Senate Dems Attempt To Reverse Net Neutrality Repeal With CRA

Senate Democrats have introduced a Congressional Review Act (CRA) resolution to reverse the repeal of net neutrality regulations. Currently, a coalition of 50 Senators has signed on to the initiative.

Senate Democrats said in January that they planned to introduce a CRA resolution in the Senate to reverse the FCC’s repeal of net neutrality regulation. Senator Ed Markey (D-MA) announced that the resolution was officially introduced. It’s going into the Senate with the backing of a total of 50 Senators (47 Democrats, two independent, one Republican). Sen. Markey has been urging one more Republican Senator to join the coalition’s cause so it can achieve the 51 majority needed pass the Senate. With only the current 50 senators behind it, the resolution will likely fail, with remaining votes falling along party lines and a tie-breaking vote from Vice President Pence.

The introduction of the CRA follows the formalization of the FCC’s plan to reclassify broadband services as non-common-carrier, now called the Restoring Internet Freedom Order. The CRA gives Congress 60 days from the publication of a law to review and undo it. For the resolution to be successful, however, it will also have to pass in the Republican-controlled House before being signed by the President, who can still veto it.

Even if the resolution does not pass, Democrats are looking to bring the net neutrality debate to the forefront of the public’s attention. To his fellow Senators, Sen. Markey tweeted “And when we take this vote on the Senate floor, every one of my colleagues will have to answer this simple question: Whose side are you on?”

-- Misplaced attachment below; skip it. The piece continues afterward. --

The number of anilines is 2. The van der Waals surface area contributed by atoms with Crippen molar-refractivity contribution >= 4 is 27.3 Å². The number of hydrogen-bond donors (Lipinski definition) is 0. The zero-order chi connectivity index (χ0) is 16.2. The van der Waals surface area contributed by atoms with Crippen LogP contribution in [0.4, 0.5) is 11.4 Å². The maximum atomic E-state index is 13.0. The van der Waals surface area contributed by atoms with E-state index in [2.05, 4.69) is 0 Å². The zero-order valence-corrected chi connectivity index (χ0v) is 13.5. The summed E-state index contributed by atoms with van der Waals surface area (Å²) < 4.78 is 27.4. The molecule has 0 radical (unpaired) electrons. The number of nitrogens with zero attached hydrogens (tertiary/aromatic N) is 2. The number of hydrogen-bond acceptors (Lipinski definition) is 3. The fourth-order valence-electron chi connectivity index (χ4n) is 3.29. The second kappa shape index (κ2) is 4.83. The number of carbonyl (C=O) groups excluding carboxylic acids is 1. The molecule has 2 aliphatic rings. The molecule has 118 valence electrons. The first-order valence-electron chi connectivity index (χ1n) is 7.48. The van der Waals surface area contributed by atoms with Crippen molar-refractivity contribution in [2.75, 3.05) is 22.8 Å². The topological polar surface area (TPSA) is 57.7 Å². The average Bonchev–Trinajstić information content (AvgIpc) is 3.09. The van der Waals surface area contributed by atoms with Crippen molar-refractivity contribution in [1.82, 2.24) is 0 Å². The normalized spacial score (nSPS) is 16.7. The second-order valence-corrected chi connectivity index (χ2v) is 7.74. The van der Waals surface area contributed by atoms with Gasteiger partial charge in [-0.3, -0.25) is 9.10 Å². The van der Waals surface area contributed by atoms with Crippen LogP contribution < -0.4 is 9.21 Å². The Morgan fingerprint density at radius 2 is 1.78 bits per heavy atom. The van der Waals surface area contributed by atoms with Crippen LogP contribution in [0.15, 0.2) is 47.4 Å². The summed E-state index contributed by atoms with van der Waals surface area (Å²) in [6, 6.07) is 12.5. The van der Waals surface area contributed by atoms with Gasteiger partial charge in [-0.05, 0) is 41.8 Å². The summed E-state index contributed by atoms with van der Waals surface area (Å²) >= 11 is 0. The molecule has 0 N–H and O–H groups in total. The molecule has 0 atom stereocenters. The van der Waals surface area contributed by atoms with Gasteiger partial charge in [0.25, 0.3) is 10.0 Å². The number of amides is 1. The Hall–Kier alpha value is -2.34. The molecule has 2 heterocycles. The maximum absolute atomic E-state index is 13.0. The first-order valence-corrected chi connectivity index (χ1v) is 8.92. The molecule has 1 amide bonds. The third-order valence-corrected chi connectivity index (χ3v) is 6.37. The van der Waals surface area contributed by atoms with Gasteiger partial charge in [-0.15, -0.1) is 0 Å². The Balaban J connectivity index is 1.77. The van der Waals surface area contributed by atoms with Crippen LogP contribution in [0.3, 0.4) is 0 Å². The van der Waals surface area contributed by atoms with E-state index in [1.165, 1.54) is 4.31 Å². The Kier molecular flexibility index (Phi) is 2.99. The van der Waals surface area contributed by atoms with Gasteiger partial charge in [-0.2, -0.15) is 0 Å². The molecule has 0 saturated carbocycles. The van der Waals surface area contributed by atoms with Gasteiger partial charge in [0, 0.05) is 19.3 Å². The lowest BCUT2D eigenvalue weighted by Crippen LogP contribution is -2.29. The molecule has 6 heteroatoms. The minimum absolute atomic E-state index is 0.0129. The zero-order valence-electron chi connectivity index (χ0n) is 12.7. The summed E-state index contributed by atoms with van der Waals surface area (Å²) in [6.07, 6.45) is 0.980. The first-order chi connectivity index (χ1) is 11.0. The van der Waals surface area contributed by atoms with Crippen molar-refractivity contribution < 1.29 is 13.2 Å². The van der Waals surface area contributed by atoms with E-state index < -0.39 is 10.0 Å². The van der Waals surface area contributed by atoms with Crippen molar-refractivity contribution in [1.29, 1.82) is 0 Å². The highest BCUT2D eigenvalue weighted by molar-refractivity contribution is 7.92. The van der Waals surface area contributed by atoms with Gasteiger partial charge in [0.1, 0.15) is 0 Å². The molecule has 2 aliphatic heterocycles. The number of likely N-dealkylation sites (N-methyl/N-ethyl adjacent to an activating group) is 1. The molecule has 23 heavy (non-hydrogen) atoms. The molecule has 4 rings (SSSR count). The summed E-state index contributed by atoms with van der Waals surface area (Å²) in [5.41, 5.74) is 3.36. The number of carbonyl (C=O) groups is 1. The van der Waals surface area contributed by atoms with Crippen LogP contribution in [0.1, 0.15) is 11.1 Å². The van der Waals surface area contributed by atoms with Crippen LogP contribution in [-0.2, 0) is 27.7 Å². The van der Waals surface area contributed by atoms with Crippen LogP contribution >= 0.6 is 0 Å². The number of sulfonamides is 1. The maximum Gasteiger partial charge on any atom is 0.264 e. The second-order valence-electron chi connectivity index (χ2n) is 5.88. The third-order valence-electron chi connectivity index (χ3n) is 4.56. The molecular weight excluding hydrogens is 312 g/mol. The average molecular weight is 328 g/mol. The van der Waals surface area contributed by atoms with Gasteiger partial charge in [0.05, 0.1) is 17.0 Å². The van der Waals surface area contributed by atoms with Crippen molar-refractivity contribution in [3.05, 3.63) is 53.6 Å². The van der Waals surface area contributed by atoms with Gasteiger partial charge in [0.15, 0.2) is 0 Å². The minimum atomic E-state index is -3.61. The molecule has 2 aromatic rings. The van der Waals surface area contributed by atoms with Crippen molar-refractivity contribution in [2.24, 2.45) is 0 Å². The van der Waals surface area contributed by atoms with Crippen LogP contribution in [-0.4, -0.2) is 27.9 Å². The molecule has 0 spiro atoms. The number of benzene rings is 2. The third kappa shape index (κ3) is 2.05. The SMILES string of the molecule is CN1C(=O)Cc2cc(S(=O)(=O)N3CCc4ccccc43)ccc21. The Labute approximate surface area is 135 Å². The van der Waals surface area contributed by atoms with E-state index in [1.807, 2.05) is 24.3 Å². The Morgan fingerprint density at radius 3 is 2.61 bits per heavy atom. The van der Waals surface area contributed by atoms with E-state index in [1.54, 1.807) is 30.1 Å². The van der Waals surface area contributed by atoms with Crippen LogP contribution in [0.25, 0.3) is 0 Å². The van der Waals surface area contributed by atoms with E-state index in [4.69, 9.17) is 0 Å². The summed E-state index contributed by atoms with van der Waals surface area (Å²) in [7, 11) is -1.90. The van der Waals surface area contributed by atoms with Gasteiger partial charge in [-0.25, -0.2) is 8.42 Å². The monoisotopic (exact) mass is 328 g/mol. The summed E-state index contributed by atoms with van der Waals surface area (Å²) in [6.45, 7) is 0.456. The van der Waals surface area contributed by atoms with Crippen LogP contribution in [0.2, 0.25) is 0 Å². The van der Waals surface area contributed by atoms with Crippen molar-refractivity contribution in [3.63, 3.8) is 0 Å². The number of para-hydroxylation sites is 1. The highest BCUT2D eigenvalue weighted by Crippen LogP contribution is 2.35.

The fight for net neutrality didn’t end with the December 4 vote. The Senators’ initiative was only one of many efforts to preserve net neutrality that began in the wake the FCC’s decision. Among the first were state-level executive orders that barred ISPs that didn’t comply with net neutrality principles from government contracts. States including New Jersey, Vermont, Maryland, and Tennessee, among others, have since enacted similar orders. This was followed by an attempt in the California Senate to regulate broadband services with state legislature, which the EFF said was likely to be overruled by federal court. Meanwhile, a coalition of 22 states claims that the FCC’s rollback of net neutrality is illegal and has made official its lawsuit against the organization.

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  • Sleepy_Hollowed
    I can't believe that at this point, anyone is against net neutrality or a step further: allowing a state, utility-like option to compete with the corporate ISPs to prevent the corporations from fixing prices and competition between them.